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April 2019

Why low light photography has been overvalued.

There is a strange contradiction in the everyday photographic practice. Most pictures are taken in bright scenery with apertures between f/4 and f/11. Yet, the high speed lens is much valued and so is the ability of the photographer to take pictures in low ambient light. There is even a cult among Leica users to look at flash with disdain. A true Leica picture is made without flash, is an often heard statement.
In the past, slow speed films and medium aperture lenses were the norm. When photographers extended their domain for ‘fishing images’ to the twilight zone and the scarcely lit interiors of cafés and other public places, the requirement for fast emulsions and wide aperture lenses was a fact of life. Most high speed emulsions, then around ISO 400, were grainy and had in general a long tooth, which reduces the capability for under exposure and always generates a low contrast in the deep shadows.
In those days the standard f/2 workhorse was at the limit of useful work with a 400ISO film and German optical manufacturers were keen to extend this to f1.5 and even f/1.4. The Japanese topped this with f/1.2 and f/1.1 lenses. These lenses were generally of low contrast and did not match smoothly with the low contrast films. But the photographer could get the picture. It became a measure of craftsmanship to be able to take pictures with high speed lenses and relatively slow emulsions in low light situations. Then something curious happened. The different lens departments made the performance of the high speed lens the measure of its design competence. Leitz and later Leica, in particular, made the performance at the wide open aperture their yardstick of optical competence. The smooth and low contrast image of the older generations of lenses, coupled with a shallow depth of field made these lenses (at least for the taste of the generation at that time) destined for portraits. The cult of selective focus was born and with it the idea that this style was the best for general photography. The manufacturers, Leica in particular, were promoting these characteristics of their lenses with a great deal of verve.
The well known characteristics: high cost, shallow depth of field, large volume and careful focusing are negative side effects.
A moderate aperture lens with an opening of f/2.8 is nowadays not done, but it is the best compromise between cost, performance and size. Especially today when high sensor speeds with the equivalent of ISO 12500 are the norm. There is much to argue in favour of a moderate aperture lens of f/2.8. Optical performance can be outstanding (see the last Elmarit-M 2.8/90mm, the lenses are compact (see the collapsible Elmar-M 2/8/50 MM), there is no need for aspherical elements which reduces the manufacturing costs (compare the Summicron-M 2/75 ASPH with the Summarit-M 2.4/75 mm). The size can be reduced also, which is always a benefit.
The aperture of f/2.8 is fully adequate for even the current slow high resolution films when going the Kodak path.
It is good when the prestige element would be diminished for the high speed lenses. Most photographers would be delighted to have high performance, moderately-sized lenses to shoot their pictures in bright sunlight. You lug much volume and accept a high price tag for the occasional shot in the dusk. And flash is always an option. Skillful use of flash is also a mark of craftsmanship!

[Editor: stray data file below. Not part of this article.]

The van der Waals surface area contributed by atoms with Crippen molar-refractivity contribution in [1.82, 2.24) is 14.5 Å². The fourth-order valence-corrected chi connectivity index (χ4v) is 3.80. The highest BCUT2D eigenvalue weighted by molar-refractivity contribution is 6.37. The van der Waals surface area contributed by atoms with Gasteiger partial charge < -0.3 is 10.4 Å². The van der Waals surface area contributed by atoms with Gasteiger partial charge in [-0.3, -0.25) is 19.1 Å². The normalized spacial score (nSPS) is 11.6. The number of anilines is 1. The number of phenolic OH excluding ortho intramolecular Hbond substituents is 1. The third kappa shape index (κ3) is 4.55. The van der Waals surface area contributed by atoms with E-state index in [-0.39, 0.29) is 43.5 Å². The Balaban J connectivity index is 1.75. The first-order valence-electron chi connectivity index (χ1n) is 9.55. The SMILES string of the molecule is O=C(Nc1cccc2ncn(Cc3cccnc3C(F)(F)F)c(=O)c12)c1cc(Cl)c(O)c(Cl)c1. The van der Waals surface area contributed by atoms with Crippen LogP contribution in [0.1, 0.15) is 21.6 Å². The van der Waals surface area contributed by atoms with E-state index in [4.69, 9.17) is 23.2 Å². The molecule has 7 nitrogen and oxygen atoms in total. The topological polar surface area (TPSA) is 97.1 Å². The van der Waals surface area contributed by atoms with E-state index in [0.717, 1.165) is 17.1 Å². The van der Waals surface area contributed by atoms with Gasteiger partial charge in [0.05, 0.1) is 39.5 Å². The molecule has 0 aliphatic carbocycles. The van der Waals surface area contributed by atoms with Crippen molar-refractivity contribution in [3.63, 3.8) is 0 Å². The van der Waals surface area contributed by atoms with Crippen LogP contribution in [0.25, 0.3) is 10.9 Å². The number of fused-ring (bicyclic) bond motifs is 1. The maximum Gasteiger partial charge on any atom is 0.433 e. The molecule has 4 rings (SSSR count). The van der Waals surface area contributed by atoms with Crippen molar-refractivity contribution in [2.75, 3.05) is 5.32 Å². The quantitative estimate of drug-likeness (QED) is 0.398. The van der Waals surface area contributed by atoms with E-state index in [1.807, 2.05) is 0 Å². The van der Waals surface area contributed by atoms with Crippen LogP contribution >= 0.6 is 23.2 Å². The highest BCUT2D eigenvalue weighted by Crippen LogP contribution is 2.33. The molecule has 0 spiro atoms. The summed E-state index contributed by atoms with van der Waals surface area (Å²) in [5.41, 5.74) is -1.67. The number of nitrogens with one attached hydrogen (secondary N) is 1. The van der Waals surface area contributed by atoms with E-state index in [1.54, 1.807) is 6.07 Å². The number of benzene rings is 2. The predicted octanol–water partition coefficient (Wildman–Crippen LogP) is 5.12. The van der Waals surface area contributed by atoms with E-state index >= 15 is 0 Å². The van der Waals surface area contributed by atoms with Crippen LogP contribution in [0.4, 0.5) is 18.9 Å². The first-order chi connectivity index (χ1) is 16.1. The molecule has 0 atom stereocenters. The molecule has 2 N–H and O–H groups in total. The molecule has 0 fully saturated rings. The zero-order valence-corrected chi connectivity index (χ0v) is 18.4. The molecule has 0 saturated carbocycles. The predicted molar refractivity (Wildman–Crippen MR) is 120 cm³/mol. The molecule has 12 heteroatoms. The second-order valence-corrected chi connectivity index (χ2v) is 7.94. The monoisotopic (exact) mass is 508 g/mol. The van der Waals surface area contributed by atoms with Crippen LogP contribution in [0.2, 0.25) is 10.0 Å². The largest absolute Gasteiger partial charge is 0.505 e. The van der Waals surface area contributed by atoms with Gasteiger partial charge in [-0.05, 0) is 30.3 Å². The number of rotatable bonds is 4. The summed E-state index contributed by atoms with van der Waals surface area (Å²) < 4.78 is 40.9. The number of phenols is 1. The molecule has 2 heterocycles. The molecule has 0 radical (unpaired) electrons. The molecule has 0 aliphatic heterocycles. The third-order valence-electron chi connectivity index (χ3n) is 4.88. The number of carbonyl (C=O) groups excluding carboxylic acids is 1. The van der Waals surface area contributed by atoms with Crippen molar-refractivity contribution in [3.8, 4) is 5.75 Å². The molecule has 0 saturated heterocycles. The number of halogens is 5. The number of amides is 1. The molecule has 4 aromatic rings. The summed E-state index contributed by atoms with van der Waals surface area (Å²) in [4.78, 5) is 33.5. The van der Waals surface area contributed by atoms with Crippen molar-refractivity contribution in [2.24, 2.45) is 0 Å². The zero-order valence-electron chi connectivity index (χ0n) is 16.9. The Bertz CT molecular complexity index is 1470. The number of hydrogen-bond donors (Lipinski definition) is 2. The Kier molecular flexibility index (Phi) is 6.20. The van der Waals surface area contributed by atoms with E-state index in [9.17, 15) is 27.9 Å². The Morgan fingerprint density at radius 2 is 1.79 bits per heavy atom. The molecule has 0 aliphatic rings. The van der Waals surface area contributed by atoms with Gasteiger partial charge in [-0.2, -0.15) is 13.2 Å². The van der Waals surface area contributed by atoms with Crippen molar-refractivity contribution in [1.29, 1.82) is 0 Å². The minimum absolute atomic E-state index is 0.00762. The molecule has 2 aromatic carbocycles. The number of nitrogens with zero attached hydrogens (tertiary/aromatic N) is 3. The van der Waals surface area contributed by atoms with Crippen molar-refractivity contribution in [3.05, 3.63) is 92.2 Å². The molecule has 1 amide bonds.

By the way: Adox HR50 and FX39 are now a beautiful combination with the reduced development times and reduced speed. The lens is the Apo_Summicron-M 2/50 mm ASPH, mostly used at f/2.8 or f/4

Adox HR50

The new Adox HR50 is a remarkable emulsion. It is based on a microfilm, but with additional chemicals to increase the effective sensitivity and enable the use of some standard developers. The famous Crawley formula, FX 39, is one of the options. I used the film with an indicated Iso of 40 and the FX39 in a dilution 1+19 (to compensate for the highlights) for 20 minutes.
The test chart was the grey chart, issued by Sekonic and the exposure meter was indeed the Sekonic L-398-A. Camera was the Leica M-A.
The fog level was very low (density 0.15).
The Zone V was spot on with a net density of 0.80 (official = 0.75). The Zone I (the one designated for the true speed of D = 0.10) was 0.08. Quite close to the norm. The Zones II and II are rather thin with a D of 0.13 and 0.26. The highlights were a bit too dense with VI = 115 and VII = 1.41.
A reduction of the speed to EI = 25 is advisable and a reduction of the development time to 15 minutes is also advisable.
Acutance is high and grain hardly existent. This is a worthy successor of the famous Kodak Tech-Pan.
The graph as made is below. It has the classical S-shape.


Most camera users and photographers assume and even believe that the analog technique has been finally superseded by the digital technique. This us technological progress: an older less efficient technique has been replaced by a newer and more efficient technique. The analog - digital dichotomy is the wrong metaphor, but as its stands, it is the common usage. But analog is not the opposite of digital and there is no reason why both concepts (and techniques) could not exist side by side. It is, in fact, a continuum, more than an antagonist pair.
The digitization of negatives and slides is something of the past: many users have already converted the silver halide grain patterns into numerical matrices or have forgotten about their possessions. That is the reason why there are only a handful of dedicated scanners on the market. Everyone produces only acceptable results or is so expensive that only a handful of users can afford one.
A reasonable alternative is now on the market: the Kaiser company has already a LED light box on the market and has now supplemented this with a film copy instrument, that looks deceptively like the classical negative carrier for the enlarger. It is heavier however and more stable than the negative carrier tool.